Pope Francis pardons Marxist priest in Nicaragua: Has the Sandinista priest changed his stripes?
Religion & Liberty Online

Pope Francis pardons Marxist priest in Nicaragua: Has the Sandinista priest changed his stripes?

Having visited Nicaragua just prior to and immediately following the elections which initially ousted the Sandinistas from power in 1990, I was struck by the news this week from Rome.

Evidently sometime in the last few weeks, when exactly remains unclear, Pope Francis lifted the canonical penalties imposed by Pope St. John Paul II on Father Ernesto Cardenal in 1984. Father Cardenal was a colorful character who had been suspended from his ministry for holding the cabinet position of Minister of Culture in the Marxist Sandinista government of Nicaragua from 1979 until the ministry was closed in 1987 in the face of Nicaragua’s economic collapse.

Father Cardenal was one of many priests who, in my estimation and evidently that of St. John Paul, undermined their vocation under the influence of Marxism and liberation theology to serve the brutal and destructive Sandinista regime,

The Code of Canon Law prohibits priests from holding partisan political offices. After repeated attempts by the Vatican and their religious orders to convince them to resign their positions in the Sandinista government, Maryknoll Father Miguel D’Escoto, Father Cardenal and his brother, Jesuit Father Fernando Cardenal, the Sandinista education minister, were suspended. A fourth priest, Father Edgar Parrales, who was ambassador to the Organization of American States, requested laicization.

Father Cardenal’s brother, Father Fernando Cardenal, S.J. was readmitted to the Jesuits in 1997 after renouncing his membership in the Sandinistas. More recently Pope Francis lifted the suspension of Father Miguel D’ Escoto in 2014 after having been petitioned to do so however, as late as 2017 Father Ernesto Cardenal remained unrepentant,

In a January 2017 interview, Cardenal said that his suspension was still in place and he was “not interested in their lifting it.”

Evidently, from statements reported by the Catholic News Agency, he recently had a change of heart,

“The Holy Father has graciously granted the absolution of all canonical censures imposed on Rev. Father Ernesto Cardenal, accepting the request he had recently made to him through the Pontifical Representative in Nicaragua, to be readmitted to the exercise of the priestly ministry,” said a Feb. 18 statement from the Apostolic Nunciature of Nicaragua.

The statement, signed by Archbishop Waldemar Stanislaw Sommertag, the apostolic nuncio to Nicaragua, said that “Cardenal has been under suspension of the exercise of the priestly ministry for 35 years due to his political party involvement. The religious accepted his canonical penalty imposed on him and has always observed it without carrying out any pastoral activity. In addition, he had abandoned all political commitment for many years.”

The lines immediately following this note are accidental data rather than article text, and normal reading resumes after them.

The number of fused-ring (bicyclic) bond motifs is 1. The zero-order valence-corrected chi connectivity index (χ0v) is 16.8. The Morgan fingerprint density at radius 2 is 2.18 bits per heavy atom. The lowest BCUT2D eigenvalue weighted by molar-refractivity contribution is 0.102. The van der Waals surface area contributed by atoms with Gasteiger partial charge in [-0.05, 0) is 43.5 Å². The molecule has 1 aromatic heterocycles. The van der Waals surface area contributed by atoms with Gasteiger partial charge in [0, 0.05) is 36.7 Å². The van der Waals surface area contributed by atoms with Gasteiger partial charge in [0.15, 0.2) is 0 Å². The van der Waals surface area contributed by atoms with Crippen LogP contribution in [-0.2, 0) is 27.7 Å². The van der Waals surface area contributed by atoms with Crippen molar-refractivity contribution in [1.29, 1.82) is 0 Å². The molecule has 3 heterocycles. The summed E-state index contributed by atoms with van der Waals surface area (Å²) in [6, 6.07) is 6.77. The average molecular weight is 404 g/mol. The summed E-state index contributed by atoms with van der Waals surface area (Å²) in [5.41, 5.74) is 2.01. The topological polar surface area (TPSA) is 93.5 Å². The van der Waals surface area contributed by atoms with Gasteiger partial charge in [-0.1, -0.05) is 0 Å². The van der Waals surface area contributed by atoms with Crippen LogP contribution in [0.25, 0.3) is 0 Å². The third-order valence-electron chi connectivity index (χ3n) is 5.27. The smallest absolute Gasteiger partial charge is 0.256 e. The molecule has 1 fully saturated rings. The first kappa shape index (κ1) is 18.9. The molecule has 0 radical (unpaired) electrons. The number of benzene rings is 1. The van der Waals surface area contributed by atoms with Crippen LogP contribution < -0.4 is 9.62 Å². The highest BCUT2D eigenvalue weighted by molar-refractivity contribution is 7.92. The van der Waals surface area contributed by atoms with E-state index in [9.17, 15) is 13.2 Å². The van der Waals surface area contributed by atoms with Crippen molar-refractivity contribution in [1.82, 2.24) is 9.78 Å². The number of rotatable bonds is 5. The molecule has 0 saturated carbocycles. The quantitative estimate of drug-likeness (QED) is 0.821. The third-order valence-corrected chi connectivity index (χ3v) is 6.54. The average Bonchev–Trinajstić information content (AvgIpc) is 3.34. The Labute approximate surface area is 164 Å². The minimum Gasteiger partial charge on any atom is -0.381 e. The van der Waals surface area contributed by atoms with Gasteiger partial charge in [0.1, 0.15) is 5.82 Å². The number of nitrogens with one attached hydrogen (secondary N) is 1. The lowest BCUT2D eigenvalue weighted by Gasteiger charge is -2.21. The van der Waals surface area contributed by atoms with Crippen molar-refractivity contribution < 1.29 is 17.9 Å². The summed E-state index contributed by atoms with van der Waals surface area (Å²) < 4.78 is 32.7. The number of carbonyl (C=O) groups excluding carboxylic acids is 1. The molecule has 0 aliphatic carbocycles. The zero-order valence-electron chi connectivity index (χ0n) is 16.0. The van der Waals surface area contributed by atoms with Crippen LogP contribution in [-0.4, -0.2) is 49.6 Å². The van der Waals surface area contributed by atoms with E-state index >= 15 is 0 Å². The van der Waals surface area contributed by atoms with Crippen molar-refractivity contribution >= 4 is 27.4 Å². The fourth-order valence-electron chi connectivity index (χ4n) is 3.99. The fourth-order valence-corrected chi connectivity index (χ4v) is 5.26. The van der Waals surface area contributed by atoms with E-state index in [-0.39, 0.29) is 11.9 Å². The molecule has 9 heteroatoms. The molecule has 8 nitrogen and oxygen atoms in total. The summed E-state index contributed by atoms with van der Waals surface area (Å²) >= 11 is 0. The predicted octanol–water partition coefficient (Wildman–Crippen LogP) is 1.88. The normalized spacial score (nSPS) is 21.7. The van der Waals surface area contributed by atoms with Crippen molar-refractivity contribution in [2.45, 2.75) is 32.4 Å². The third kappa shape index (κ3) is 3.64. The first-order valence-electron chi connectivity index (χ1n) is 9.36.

I pray that Father Cardenal, having been reconciled to the Church, has rejected the theological and political ideology that caused so many to suffer in Nicaragua under Sandinista rule. Daniel Ortega, under whom Father Cardenal served as Minister of Culture, again rules Nicaragua with disastrous consequences for its people. A strong and clear denunciation of the misery caused by the Sandinista regime on the part of Pope Francis would assure the beleaguered people of Nicaragua that his act of mercy in forgiving Father Cardenal ought not be misconstrued as an endorsement of his ruinous political legacy.


If you found this article interesting, you might want to check out the upcoming Acton Lecture on May 30, featuring James M. Patterson, Ph.D. Patterson will be speaking on Venerable Fulton J. Sheen, anti-communism, and Catholic patriotism. Click the button below to learn more and register.


Rev. Robert Sirico

Rev. Robert A. Sirico received his Master of Divinity degree from the Catholic University of America, following undergraduate study at the University of Southern California and the University of London. During his studies and early ministry, he experienced a growing concern over the lack of training religious studies students receive in fundamental economic principles, leaving them poorly equipped to understand and address today's social problems. As a result of these concerns, Fr. Sirico co-founded the Acton Institute with Kris Alan Mauren in 1990. As president of the Acton Institute, Fr. Sirico lectures at colleges, universities, and business organizations throughout the U.S. and abroad. His writings on religious, political, economic, and social matters are published in a variety of journals, including: the New York Times, the Wall Street Journal, Forbes, the London Financial Times, the Washington Times, the Detroit News, and National Review. Fr. Sirico is often called upon by members of the broadcast media for statements regarding economics, civil rights, and issues of religious concern, and has provided commentary for CNN, ABC, the BBC, NPR, and CBS' 60 Minutes, among others. In April of 1999, Fr. Sirico was awarded an honorary doctorate in Christian Ethics from the Franciscan University of Steubenville, and in May of 2001, Universidad Francisco Marroquin awarded him an honorary doctorate in Social Sciences. He is a member of the prestigious Mont Pèlerin Society, the American Academy of Religion, and the Philadelphia Society, and is on the Board of Advisors of the Civic Institute in Prague. Father Sirico also served on the Michigan Civil Rights Commission from 1994 to 1998. He is also currently serving on the pastoral staff of Sacred Heart of Jesus parish in Grand Rapids, Michigan. Fr. Sirico's pastoral ministry has included a chaplaincy to AIDS patients at the National Institute of Health and the recent founding of a new community, St. Philip Neri House in Grand Rapids, Michigan.